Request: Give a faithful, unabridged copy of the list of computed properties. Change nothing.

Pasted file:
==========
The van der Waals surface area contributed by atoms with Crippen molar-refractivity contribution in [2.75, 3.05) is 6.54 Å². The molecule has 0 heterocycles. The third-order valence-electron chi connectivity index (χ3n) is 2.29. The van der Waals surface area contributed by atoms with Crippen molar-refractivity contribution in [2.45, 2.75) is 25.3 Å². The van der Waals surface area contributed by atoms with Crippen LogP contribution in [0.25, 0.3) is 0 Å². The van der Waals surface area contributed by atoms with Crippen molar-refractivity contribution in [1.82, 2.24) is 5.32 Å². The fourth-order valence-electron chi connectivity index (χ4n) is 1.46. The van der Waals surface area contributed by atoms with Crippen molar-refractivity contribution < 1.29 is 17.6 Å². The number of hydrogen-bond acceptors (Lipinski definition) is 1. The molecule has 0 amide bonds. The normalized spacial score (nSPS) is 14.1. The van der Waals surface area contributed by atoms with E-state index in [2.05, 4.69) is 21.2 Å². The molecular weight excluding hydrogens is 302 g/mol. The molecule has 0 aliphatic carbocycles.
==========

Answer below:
The van der Waals surface area contributed by atoms with Crippen molar-refractivity contribution in [2.75, 3.05) is 6.54 Å². The molecule has 0 heterocycles. The third-order valence-electron chi connectivity index (χ3n) is 2.29. The van der Waals surface area contributed by atoms with Crippen molar-refractivity contribution in [2.45, 2.75) is 25.3 Å². The van der Waals surface area contributed by atoms with Crippen LogP contribution in [0.25, 0.3) is 0 Å². The van der Waals surface area contributed by atoms with Crippen molar-refractivity contribution in [1.82, 2.24) is 5.32 Å². The fourth-order valence-electron chi connectivity index (χ4n) is 1.46. The van der Waals surface area contributed by atoms with Crippen molar-refractivity contribution < 1.29 is 17.6 Å². The number of hydrogen-bond acceptors (Lipinski definition) is 1. The molecule has 0 amide bonds. The normalized spacial score (nSPS) is 14.1. The van der Waals surface area contributed by atoms with E-state index in [2.05, 4.69) is 21.2 Å². The molecular weight excluding hydrogens is 302 g/mol. The molecule has 0 aliphatic carbocycles.